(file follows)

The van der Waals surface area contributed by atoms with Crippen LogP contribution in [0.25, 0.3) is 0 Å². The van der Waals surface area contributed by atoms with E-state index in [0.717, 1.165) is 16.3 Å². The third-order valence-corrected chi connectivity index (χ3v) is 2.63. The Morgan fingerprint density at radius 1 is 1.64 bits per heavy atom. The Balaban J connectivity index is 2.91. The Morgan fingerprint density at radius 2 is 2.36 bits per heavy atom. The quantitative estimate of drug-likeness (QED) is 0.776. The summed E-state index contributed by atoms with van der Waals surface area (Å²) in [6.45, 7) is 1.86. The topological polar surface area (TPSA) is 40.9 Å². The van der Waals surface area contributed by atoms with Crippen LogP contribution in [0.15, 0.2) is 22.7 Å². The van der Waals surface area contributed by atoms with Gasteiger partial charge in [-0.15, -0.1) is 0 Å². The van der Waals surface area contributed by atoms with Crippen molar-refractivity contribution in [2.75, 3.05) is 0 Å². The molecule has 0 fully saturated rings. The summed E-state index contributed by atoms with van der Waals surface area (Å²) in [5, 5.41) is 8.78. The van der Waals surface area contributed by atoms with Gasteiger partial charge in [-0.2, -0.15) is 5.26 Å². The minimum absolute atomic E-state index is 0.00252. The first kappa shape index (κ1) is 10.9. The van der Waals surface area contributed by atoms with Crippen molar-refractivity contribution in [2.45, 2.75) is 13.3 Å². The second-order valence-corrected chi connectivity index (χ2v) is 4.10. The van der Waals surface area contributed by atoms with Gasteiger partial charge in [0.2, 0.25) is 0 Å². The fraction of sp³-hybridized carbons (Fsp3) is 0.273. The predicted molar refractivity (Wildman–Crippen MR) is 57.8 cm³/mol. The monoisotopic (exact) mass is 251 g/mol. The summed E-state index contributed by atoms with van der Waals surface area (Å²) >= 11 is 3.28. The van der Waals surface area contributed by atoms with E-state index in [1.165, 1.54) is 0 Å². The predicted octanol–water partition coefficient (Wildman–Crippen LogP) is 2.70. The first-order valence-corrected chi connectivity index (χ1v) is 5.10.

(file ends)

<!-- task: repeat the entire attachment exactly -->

The van der Waals surface area contributed by atoms with Crippen LogP contribution in [0.25, 0.3) is 0 Å². The van der Waals surface area contributed by atoms with E-state index in [0.717, 1.165) is 16.3 Å². The third-order valence-corrected chi connectivity index (χ3v) is 2.63. The Morgan fingerprint density at radius 1 is 1.64 bits per heavy atom. The Balaban J connectivity index is 2.91. The Morgan fingerprint density at radius 2 is 2.36 bits per heavy atom. The quantitative estimate of drug-likeness (QED) is 0.776. The summed E-state index contributed by atoms with van der Waals surface area (Å²) in [6.45, 7) is 1.86. The topological polar surface area (TPSA) is 40.9 Å². The van der Waals surface area contributed by atoms with Crippen LogP contribution in [0.15, 0.2) is 22.7 Å². The van der Waals surface area contributed by atoms with Gasteiger partial charge in [-0.15, -0.1) is 0 Å². The van der Waals surface area contributed by atoms with Crippen molar-refractivity contribution in [2.75, 3.05) is 0 Å². The molecule has 0 fully saturated rings. The summed E-state index contributed by atoms with van der Waals surface area (Å²) in [5, 5.41) is 8.78. The van der Waals surface area contributed by atoms with Gasteiger partial charge in [-0.2, -0.15) is 5.26 Å². The minimum absolute atomic E-state index is 0.00252. The first kappa shape index (κ1) is 10.9. The van der Waals surface area contributed by atoms with Crippen molar-refractivity contribution in [2.45, 2.75) is 13.3 Å². The second-order valence-corrected chi connectivity index (χ2v) is 4.10. The van der Waals surface area contributed by atoms with Gasteiger partial charge in [0.2, 0.25) is 0 Å². The fraction of sp³-hybridized carbons (Fsp3) is 0.273. The predicted molar refractivity (Wildman–Crippen MR) is 57.8 cm³/mol. The monoisotopic (exact) mass is 251 g/mol. The summed E-state index contributed by atoms with van der Waals surface area (Å²) >= 11 is 3.28. The van der Waals surface area contributed by atoms with E-state index in [1.165, 1.54) is 0 Å². The predicted octanol–water partition coefficient (Wildman–Crippen LogP) is 2.70. The first-order valence-corrected chi connectivity index (χ1v) is 5.10.